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Scientists 'Second Notice' to Humanity Warns of Environmental Doom

14 November 2017

A warning letter, written in 1992 and signed by 15,000 scientists, argues that human impact on nature seems to lead to "widespread human misery" and an "irreversibly mutilated planet".

Thousands of scientists from all around the world have come together to issue another "warning to humanity" about the unprecedented threats that we as a species, and more importantly our planet as a whole, are now facing. Signed at the time by a number of Nobel laureates in science, the 25-year-old open letter outlined that mankind is on a "collision course" with the natural word.

Monday's warning letter indicates that humanity has largely fallen short when it comes to remedying these issues. The letter chronicled environmental impressions and compared them to biblical plagues like stratospheric ozone exhaustion, air and water contamination, the disintegration of fisheries and diminution of soil productivity, deforestation, species loss and terrible global climate change engendered by the burning of fossil fuels. Scientists predict many current life forms could be annihilated or near extinction by the end of this century. As Newsweek noted, today ozone-depleting substances have decreased by 68 percent and, in November, the ozone hole is at its smallest since the year 1988 (though it is still substantial). The letter listed 13 specific ways in which humans can make their existence more sustainable and limit their harmful effects on the environment.

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Such activities could include establishing more terrestrial and marine reserves, strengthening enforcement of anti-poaching laws and restraints on wildlife trade, expanding family planning and educational programs for women, promoting a dietary shift toward plant-based foods and massively adopting renewable energy and other "green" technologies. "Scientists are in the business of analyzing data and looking at the long-term consequences".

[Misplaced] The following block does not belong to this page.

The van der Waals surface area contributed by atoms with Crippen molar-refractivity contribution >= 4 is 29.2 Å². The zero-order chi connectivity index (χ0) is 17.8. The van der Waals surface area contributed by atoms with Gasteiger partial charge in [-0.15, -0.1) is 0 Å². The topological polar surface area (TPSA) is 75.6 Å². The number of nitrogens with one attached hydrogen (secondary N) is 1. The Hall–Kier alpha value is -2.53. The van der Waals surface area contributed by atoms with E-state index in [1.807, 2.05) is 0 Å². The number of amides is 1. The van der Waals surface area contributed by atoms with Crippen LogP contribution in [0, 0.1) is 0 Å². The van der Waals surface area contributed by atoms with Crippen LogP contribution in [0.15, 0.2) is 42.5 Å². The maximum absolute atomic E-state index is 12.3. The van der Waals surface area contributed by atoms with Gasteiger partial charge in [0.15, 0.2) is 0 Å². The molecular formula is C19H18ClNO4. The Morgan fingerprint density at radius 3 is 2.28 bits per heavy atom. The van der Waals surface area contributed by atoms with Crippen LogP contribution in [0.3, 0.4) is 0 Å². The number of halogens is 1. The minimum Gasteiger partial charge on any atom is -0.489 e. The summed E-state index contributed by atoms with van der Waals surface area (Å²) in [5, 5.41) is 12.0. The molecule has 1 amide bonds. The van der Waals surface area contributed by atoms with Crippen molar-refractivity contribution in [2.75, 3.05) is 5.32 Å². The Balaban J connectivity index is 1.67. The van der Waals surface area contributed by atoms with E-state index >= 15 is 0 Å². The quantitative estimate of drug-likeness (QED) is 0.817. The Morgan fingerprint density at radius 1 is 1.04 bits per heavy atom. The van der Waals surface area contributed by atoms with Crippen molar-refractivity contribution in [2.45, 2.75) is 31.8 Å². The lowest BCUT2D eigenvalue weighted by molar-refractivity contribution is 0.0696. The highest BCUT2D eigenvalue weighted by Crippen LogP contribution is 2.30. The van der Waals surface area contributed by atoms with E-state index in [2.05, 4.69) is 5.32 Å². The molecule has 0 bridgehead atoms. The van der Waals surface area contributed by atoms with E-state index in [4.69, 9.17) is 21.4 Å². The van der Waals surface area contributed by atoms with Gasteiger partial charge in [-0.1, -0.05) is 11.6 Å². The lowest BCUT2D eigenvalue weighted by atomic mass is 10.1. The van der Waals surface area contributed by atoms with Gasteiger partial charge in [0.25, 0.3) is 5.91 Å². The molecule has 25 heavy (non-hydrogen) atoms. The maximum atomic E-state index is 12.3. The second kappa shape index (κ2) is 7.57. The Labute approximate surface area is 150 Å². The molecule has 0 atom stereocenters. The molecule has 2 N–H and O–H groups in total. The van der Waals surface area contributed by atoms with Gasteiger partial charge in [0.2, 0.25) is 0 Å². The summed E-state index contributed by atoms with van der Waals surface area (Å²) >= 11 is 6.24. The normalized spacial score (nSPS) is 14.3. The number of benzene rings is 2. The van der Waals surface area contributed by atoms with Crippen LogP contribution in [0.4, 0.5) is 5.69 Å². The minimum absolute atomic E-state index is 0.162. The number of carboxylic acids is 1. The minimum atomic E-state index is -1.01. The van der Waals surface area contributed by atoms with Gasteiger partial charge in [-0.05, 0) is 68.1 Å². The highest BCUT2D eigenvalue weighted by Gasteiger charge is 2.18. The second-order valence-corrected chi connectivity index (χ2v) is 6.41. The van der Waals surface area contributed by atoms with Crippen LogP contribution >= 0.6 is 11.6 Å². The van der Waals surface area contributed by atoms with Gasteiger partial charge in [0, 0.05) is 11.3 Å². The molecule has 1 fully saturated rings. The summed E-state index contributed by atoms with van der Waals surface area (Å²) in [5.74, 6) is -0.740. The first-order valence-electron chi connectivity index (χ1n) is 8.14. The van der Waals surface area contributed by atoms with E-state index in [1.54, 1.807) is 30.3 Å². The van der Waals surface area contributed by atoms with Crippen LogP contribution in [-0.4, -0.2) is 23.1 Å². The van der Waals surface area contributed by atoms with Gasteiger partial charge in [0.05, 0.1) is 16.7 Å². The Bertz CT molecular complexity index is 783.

The letter is being released as the UN Climate Change Conference is underway in Bonn, Germany, amid what organizers say is a renewed urgency due to extreme weather events like this year's hurricanes and wildfires.

But this one positive development isn't enough to curb the impending crisis, according to the scientists.

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More than 15,000 researchers from around the world have signed an update to a 1992 "doomsday" document, warning that "time is running out" in the battle to sustain the future health of the planet.

The scientists said that especially troubling was the "current trajectory of potentially catastrophic climate change". Much of the world does seem to be taking this environmental degradation threat seriously - and it looks that they will proceed to address these issues despite the Trump administration's absence.

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